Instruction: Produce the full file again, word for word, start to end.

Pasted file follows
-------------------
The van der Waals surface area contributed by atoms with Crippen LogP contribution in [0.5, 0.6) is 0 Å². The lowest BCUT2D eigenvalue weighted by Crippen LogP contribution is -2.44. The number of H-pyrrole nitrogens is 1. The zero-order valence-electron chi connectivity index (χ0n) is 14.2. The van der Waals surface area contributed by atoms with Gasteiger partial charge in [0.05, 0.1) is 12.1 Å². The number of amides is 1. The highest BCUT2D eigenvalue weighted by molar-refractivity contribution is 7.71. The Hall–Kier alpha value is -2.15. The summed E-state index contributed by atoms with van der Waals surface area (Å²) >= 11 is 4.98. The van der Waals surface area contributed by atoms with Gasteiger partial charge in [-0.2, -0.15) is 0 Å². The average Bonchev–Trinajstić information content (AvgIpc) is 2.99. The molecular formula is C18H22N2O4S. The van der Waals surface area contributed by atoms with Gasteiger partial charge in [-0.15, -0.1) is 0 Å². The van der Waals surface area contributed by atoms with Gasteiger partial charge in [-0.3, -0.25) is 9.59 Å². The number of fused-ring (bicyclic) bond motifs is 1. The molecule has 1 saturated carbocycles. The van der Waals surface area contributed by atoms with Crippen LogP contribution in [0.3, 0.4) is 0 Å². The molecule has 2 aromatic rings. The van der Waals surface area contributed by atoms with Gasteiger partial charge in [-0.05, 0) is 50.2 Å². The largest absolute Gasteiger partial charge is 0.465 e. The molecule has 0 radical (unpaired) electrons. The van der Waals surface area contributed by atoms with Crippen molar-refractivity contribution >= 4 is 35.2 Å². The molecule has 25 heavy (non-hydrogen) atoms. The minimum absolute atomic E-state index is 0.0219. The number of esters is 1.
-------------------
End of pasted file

The van der Waals surface area contributed by atoms with Crippen LogP contribution in [0.5, 0.6) is 0 Å². The lowest BCUT2D eigenvalue weighted by Crippen LogP contribution is -2.44. The number of H-pyrrole nitrogens is 1. The zero-order valence-electron chi connectivity index (χ0n) is 14.2. The van der Waals surface area contributed by atoms with Gasteiger partial charge in [0.05, 0.1) is 12.1 Å². The number of amides is 1. The highest BCUT2D eigenvalue weighted by molar-refractivity contribution is 7.71. The Hall–Kier alpha value is -2.15. The summed E-state index contributed by atoms with van der Waals surface area (Å²) >= 11 is 4.98. The van der Waals surface area contributed by atoms with Gasteiger partial charge in [-0.2, -0.15) is 0 Å². The average Bonchev–Trinajstić information content (AvgIpc) is 2.99. The molecular formula is C18H22N2O4S. The van der Waals surface area contributed by atoms with Gasteiger partial charge in [-0.15, -0.1) is 0 Å². The van der Waals surface area contributed by atoms with Gasteiger partial charge in [-0.3, -0.25) is 9.59 Å². The number of fused-ring (bicyclic) bond motifs is 1. The molecule has 1 saturated carbocycles. The van der Waals surface area contributed by atoms with Crippen LogP contribution in [0.3, 0.4) is 0 Å². The molecule has 2 aromatic rings. The van der Waals surface area contributed by atoms with Gasteiger partial charge in [-0.05, 0) is 50.2 Å². The largest absolute Gasteiger partial charge is 0.465 e. The molecule has 0 radical (unpaired) electrons. The van der Waals surface area contributed by atoms with Crippen molar-refractivity contribution >= 4 is 35.2 Å². The molecule has 25 heavy (non-hydrogen) atoms. The minimum absolute atomic E-state index is 0.0219. The number of esters is 1.